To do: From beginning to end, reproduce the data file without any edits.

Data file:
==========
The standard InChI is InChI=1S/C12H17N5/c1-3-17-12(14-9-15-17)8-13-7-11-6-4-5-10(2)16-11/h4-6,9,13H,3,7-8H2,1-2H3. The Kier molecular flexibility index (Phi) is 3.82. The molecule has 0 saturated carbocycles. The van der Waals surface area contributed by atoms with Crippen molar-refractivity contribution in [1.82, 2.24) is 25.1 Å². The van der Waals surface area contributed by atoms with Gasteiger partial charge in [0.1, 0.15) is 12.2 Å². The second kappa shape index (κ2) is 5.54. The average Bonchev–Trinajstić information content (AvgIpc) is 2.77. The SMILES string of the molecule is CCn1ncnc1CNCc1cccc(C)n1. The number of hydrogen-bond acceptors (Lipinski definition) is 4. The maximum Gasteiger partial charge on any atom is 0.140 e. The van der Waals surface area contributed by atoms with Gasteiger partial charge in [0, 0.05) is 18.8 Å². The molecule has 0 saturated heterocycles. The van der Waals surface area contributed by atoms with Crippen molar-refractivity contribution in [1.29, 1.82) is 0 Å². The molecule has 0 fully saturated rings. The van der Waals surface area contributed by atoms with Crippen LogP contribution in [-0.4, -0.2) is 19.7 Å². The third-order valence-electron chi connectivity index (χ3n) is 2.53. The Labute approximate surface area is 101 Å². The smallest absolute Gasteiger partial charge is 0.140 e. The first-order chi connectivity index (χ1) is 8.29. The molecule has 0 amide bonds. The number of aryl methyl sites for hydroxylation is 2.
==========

The standard InChI is InChI=1S/C12H17N5/c1-3-17-12(14-9-15-17)8-13-7-11-6-4-5-10(2)16-11/h4-6,9,13H,3,7-8H2,1-2H3. The Kier molecular flexibility index (Phi) is 3.82. The molecule has 0 saturated carbocycles. The van der Waals surface area contributed by atoms with Crippen molar-refractivity contribution in [1.82, 2.24) is 25.1 Å². The van der Waals surface area contributed by atoms with Gasteiger partial charge in [0.1, 0.15) is 12.2 Å². The second kappa shape index (κ2) is 5.54. The average Bonchev–Trinajstić information content (AvgIpc) is 2.77. The SMILES string of the molecule is CCn1ncnc1CNCc1cccc(C)n1. The number of hydrogen-bond acceptors (Lipinski definition) is 4. The maximum Gasteiger partial charge on any atom is 0.140 e. The van der Waals surface area contributed by atoms with Gasteiger partial charge in [0, 0.05) is 18.8 Å². The molecule has 0 saturated heterocycles. The van der Waals surface area contributed by atoms with Crippen molar-refractivity contribution in [1.29, 1.82) is 0 Å². The molecule has 0 fully saturated rings. The van der Waals surface area contributed by atoms with Crippen LogP contribution in [-0.4, -0.2) is 19.7 Å². The third-order valence-electron chi connectivity index (χ3n) is 2.53. The Labute approximate surface area is 101 Å². The smallest absolute Gasteiger partial charge is 0.140 e. The first-order chi connectivity index (χ1) is 8.29. The molecule has 0 amide bonds. The number of aryl methyl sites for hydroxylation is 2.